Wednesday, June 3, 2009

Scratch Beginnings: Me, $25, and the Search for the American Dream by Adam Shepard

Adam Shepard read Barbara Ehrenreich's Nickel and Dimed: On Not Getting by in America and had a Gen-Y hissy fit that hard work and gumption could no longer realize the American dream. After college he decided to embark on a year long experience to see if he could make it with just $25 and his own willingness to work. He was determined to find a place to live and have substantial savings, $2500, at the end of his year long experiment. Scratch Beginnings describes his efforts: living in a homeless shelter, his struggles to find work that wasn't exploitative--his experiences with day labor companies are interesting reading--and to find work that he could do.

I have to admit, I didn't want to like Shepard's book. I find the solution, don't give up, work real, real hard and The Man will make you employee of the month, a bit simplistic. I also found out about this book through John Stossel's The Middle Class is Doing Just Fine, Thank You, which included a very mean-spirited interview with Barbara Ehrenreich stuttering and Stossel pontificating. Yes, the middle class is fine--on credit. And look how that panned out.

What I liked about Shepard's style was his self-deprecation, his willingness to describe his conflicts with his co-workers, which seemed to undermine his efforts to just get along and work hard, and the description of his roommate who exploits Shepard's need to keep his car running. What I found a bit grating was his tendency to hero worship, though he seems to become aware that it is occasionally misplaced. Though I disagree with his conclusion, that hard work alone could get a person out of poverty, but a living wage and some dignity won't. He didn't seem to realize that his parents' illnesses would have derailed his dream--perhaps temporarily, since he seems to be admirably resilient--and that similar repeated setbacks can knock the fight out of anyone.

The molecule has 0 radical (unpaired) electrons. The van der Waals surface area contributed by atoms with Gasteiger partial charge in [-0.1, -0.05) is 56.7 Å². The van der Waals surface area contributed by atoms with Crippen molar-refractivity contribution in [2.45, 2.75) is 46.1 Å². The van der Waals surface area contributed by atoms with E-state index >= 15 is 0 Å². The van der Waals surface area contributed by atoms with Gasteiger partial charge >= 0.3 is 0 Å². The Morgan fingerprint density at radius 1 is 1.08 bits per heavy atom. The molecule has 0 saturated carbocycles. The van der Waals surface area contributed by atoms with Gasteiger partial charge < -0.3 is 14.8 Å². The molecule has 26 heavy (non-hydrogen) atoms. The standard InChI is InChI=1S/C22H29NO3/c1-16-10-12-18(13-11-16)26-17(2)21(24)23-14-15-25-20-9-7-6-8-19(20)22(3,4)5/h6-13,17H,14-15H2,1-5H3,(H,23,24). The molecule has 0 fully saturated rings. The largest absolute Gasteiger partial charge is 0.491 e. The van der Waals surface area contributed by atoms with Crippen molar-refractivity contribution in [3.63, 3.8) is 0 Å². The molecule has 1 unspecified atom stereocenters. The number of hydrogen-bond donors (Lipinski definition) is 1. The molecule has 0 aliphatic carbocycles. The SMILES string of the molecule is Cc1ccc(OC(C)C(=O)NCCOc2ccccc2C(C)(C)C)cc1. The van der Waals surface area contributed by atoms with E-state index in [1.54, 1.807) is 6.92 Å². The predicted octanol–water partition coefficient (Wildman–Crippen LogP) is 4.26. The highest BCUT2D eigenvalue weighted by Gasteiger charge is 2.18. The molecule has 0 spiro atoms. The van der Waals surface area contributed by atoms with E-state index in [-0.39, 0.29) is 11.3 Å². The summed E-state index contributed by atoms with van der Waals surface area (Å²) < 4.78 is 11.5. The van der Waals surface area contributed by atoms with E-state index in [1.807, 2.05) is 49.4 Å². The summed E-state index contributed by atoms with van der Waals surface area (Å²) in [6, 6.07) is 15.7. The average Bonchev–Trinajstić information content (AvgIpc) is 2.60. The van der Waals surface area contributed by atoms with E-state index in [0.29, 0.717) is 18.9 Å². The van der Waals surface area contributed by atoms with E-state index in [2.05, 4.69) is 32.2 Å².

But the message of his book is to be resilient, to show grit and spirit, and he argues, from his lived experience, that squandering the minimum makes people unworthy of an extra helping. He does make a compelling case that if you stay put, are patient, learn from others, put their wisdom into practice, save money and stay in reasonably good health, then you can begin to realize the "American Dream".

If you can hold on to it isn't included in this book.

1 comment:

Shep said...

Ahhhh...very cool. I like that you didn't want to like my book, but you did. I'll take that as the highest compliment possible. :)

In any event, thank you for taking the time to read SCRATCH BEGINNINGS in the first place.